Wednesday, July 28, 2010

Carl Hiaasen

Carl Hiaasen's novels include the best-selling Skinny Dip, Sick Puppy, Lucky You, and the newly released Star Island.

From his Q & A with Alexandra Alter for the Wall Street Journal:

A couple of iconic characters from your previous novels show up in "Star Island" —Skink, the former governor of Florida who went nuts and lives naked in the mangroves, and Chemo, a former hit man who is hired as Cherry Pye's bodyguard and has a weed cutter as an artificial hand. Why did you revive these characters?

I hadn't used Chemo for, god, I don't know how many years. He went to prison at the end of the [1989] novel "Skin Tight."…I had gotten a note from [novelist] Elmore Leonard that said, "I'm so glad you didn't kill Chemo off. I really liked him." I sort of had that in the back of my head, and I did the math and I thought, "He ought to be out by now. Even in Florida, he's probably out of the slammer by now, and he probably would be selling mortgages." I was fond of him, as depraved as he was. And Skink is just this old familiar deranged crusader that I keep bringing back because I like him and I get more mail about that character than any other I've created.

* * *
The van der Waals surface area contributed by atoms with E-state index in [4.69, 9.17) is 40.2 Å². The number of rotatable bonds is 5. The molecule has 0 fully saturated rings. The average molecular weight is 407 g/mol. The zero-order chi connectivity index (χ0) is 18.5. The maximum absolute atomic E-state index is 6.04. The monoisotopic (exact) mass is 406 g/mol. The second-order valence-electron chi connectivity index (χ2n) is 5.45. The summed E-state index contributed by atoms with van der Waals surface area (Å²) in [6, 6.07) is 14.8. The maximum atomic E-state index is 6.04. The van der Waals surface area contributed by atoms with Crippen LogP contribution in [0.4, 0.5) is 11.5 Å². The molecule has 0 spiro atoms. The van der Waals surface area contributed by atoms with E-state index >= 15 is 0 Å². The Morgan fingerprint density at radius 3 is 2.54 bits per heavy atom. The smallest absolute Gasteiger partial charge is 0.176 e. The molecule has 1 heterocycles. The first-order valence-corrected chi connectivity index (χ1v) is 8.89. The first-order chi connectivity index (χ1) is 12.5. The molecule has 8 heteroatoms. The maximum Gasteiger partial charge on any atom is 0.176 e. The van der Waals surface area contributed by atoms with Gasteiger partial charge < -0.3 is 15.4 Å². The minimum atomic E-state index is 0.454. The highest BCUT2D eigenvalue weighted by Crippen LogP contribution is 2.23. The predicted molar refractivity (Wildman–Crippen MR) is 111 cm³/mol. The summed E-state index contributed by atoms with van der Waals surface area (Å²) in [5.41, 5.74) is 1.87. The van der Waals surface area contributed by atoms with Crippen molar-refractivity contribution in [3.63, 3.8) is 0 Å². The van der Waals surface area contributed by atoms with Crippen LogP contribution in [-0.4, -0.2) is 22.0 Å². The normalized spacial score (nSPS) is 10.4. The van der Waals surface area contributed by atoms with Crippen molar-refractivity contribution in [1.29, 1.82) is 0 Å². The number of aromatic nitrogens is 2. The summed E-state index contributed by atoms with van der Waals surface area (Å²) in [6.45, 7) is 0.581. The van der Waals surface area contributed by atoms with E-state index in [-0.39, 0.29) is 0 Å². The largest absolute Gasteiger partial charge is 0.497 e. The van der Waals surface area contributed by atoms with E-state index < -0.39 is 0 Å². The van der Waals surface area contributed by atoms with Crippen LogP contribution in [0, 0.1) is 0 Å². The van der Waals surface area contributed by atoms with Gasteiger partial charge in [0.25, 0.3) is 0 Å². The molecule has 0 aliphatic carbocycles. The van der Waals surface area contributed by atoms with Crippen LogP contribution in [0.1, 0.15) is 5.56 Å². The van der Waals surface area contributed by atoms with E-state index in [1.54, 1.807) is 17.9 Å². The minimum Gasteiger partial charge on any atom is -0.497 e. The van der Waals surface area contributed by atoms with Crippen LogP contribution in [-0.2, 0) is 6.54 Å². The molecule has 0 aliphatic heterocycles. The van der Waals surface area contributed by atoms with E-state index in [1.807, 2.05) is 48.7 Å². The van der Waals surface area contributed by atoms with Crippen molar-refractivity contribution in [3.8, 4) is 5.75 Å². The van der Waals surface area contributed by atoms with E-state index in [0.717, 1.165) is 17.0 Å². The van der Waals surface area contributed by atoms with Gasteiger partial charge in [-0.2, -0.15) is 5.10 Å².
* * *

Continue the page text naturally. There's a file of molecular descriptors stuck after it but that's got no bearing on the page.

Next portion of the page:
A lot of the villains in your novels get punished in creative ways—a sea urchin to the groin for a developer who is destroying mangrove forests, for example. Is writing such scenes cathartic for you?

Very cathartic. When I was in college and I was young, you read these great novels that have these ambiguous, artsy endings—what happened to who, where did the bad guy end up, is the couple staying together? And I think if you have invested a lot in a really rotten character like...[read on]
--Marshal Zeringue